Climate activists have faced floods of criticism over destructive and damaging protests, but state these are the only way to ensure their dire concerns are heard.  

“Are we going too far? Are we doing too much? Are we going to alienate and does that cause more harm?” 

 Those are all questions regularly on the mind of demonstrators taking on extreme actions, eco-protestor Mike Grant assured, but added “there is no easy answer”.  

The former paratrooper was arrested three times during Cop26 in Glasgow and more recently faced a trial after blocking a tanker carrying 33,000 tonnes of Russian diesel from docking in a Greenpeace action.  

“Marches, petitions, letters to MPs have got us nowhere, too many organisations have not moved the needle, so it is time for direct action,” the 62-year-old said. “I think we will see increasing amounts of direct action.” 

Countries across the globe facing the excruciating effects of the climate crisis, including Pakistan where monsoon rainfall nearly three times higher than the 30-year average killed more than 1,700 people and displaced almost 8 million. Scotland recently saw the records for the warmest Remembrance Day broken with the mercury hitting 17.2C in Aviemore this November.  

Mr Grant said climate warnings from the science community are “simply not translating into political action at virtually every level from local governments and the way up to the international forum”.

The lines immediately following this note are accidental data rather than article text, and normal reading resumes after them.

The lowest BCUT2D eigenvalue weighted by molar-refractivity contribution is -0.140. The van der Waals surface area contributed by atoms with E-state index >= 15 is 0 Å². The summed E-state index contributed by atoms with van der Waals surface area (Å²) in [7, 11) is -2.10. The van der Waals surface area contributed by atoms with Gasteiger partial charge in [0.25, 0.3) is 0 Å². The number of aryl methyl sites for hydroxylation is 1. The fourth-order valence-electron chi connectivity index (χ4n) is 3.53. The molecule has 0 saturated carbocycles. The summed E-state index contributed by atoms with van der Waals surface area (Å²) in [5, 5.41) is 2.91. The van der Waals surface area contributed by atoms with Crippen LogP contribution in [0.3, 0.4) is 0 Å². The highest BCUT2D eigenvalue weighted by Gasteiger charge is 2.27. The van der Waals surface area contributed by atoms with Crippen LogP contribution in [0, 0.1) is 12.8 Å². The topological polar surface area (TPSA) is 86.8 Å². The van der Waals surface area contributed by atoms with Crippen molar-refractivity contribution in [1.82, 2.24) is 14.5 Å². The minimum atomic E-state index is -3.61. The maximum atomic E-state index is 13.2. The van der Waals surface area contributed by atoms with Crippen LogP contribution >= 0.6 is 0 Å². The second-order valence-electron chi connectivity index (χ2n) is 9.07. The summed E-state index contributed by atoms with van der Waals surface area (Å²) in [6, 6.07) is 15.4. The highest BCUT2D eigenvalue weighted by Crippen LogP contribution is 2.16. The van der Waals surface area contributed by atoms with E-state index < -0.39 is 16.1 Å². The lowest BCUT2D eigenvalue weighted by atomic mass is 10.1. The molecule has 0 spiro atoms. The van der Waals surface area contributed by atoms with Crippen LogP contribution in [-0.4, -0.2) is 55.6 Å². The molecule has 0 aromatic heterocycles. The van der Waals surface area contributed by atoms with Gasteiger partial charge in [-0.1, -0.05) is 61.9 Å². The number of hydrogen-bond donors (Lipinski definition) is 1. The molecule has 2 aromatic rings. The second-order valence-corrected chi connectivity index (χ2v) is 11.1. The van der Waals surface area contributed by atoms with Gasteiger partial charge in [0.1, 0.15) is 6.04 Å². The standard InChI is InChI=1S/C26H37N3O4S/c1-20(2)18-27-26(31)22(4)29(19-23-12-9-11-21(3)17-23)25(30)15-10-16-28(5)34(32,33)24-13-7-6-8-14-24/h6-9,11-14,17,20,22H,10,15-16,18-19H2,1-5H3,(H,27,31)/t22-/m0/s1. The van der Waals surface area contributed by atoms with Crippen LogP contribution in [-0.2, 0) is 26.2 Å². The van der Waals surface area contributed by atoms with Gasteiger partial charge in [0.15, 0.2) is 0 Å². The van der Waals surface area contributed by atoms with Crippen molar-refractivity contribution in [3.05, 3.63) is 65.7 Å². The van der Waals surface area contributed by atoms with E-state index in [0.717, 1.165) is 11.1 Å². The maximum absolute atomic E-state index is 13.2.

HeraldScotland: Mike Grant (Image: Angela Christofilou / Greenpeace)Mike Grant (Image: Angela Christofilou / Greenpeace) (Image: Angela Christofilou / Greenpeace)

He said this is driving people to join organisations such as Greenpeace, Extinction Rebellion (XR) and Just Stop Oil.   

“When Extinction Rebellion broke onto the scene, I thought that’s it that’s what I have been looking for,” he explained.  

“Activists like me are concerned all the time, about the impact of what they do. You've got some very, very committed very intelligent, very thoughtful people doing these things.  

“The more radical your action, the more attention it tends to draw, but also the more criticism it can draw. That, in a nutshell, is the activist dilemma.” 

Glasgow-based Sarah McCaffrey, 19, joined Animal Rebellion this summer and joined her first “arrestable” action in September with a week-long campaign to disrupt UK dairy distribution centres.  

Speaking on protests undertaken by the group, Ms McCaffrey said: “We’re not seeing the changes that we’re demanding and asking for but I think we are being heard.  

I think some people are still getting caught up in the actual actions, so they’re talking about us pouring milk instead of the reason we are doing it.  

“It’s not a popularity contest and we’re not looking to be liked, but we are bringing these conversations to the table with the actions that we’re doing.” 

Animal Rebellion has previously coordinated “milk-pours” in supermarkets across the UK, including a Waitrose in Edinburgh, to draw attention to the environmental impact of the dairy industry which the group labelled “incredibly environmentally destructive”.  

The group believes transforming the global food system to plant-based diets is the only sustainable approach amid growing impacts of climate change.